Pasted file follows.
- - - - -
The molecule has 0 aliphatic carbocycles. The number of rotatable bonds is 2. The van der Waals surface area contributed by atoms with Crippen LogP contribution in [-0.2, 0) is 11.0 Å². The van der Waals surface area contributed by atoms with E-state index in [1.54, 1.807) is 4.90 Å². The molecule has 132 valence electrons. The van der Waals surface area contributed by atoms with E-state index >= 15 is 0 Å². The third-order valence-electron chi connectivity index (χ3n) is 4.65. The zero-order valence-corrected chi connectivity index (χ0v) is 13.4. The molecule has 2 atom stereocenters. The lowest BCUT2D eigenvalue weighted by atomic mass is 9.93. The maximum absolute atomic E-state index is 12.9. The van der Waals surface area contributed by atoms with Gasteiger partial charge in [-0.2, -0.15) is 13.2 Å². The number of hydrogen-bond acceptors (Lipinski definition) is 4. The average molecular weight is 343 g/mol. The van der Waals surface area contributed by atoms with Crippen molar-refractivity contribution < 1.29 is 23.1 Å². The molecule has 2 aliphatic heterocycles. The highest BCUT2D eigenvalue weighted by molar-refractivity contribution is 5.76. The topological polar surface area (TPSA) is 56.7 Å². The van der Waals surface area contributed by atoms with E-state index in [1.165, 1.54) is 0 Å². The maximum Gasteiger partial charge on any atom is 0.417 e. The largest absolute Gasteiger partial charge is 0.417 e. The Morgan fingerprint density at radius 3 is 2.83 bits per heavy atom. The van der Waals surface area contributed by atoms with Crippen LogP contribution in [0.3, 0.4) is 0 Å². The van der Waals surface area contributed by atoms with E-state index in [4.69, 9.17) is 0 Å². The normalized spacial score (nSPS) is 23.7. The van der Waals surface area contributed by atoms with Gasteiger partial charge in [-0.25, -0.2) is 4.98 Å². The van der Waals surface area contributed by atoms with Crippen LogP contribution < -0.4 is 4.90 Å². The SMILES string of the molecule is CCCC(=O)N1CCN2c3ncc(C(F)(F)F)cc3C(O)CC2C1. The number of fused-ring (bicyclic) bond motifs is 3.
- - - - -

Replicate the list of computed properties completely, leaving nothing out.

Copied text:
The molecule has 0 aliphatic carbocycles. The number of rotatable bonds is 2. The van der Waals surface area contributed by atoms with Crippen LogP contribution in [-0.2, 0) is 11.0 Å². The van der Waals surface area contributed by atoms with E-state index in [1.54, 1.807) is 4.90 Å². The molecule has 132 valence electrons. The van der Waals surface area contributed by atoms with E-state index >= 15 is 0 Å². The third-order valence-electron chi connectivity index (χ3n) is 4.65. The zero-order valence-corrected chi connectivity index (χ0v) is 13.4. The molecule has 2 atom stereocenters. The lowest BCUT2D eigenvalue weighted by atomic mass is 9.93. The maximum absolute atomic E-state index is 12.9. The van der Waals surface area contributed by atoms with Gasteiger partial charge in [-0.2, -0.15) is 13.2 Å². The number of hydrogen-bond acceptors (Lipinski definition) is 4. The average molecular weight is 343 g/mol. The van der Waals surface area contributed by atoms with Crippen molar-refractivity contribution < 1.29 is 23.1 Å². The molecule has 2 aliphatic heterocycles. The highest BCUT2D eigenvalue weighted by molar-refractivity contribution is 5.76. The topological polar surface area (TPSA) is 56.7 Å². The van der Waals surface area contributed by atoms with E-state index in [1.165, 1.54) is 0 Å². The maximum Gasteiger partial charge on any atom is 0.417 e. The largest absolute Gasteiger partial charge is 0.417 e. The Morgan fingerprint density at radius 3 is 2.83 bits per heavy atom. The van der Waals surface area contributed by atoms with Crippen LogP contribution in [0.3, 0.4) is 0 Å². The van der Waals surface area contributed by atoms with E-state index in [4.69, 9.17) is 0 Å². The normalized spacial score (nSPS) is 23.7. The van der Waals surface area contributed by atoms with Gasteiger partial charge in [-0.25, -0.2) is 4.98 Å². The van der Waals surface area contributed by atoms with Crippen LogP contribution < -0.4 is 4.90 Å². The SMILES string of the molecule is CCCC(=O)N1CCN2c3ncc(C(F)(F)F)cc3C(O)CC2C1. The number of fused-ring (bicyclic) bond motifs is 3.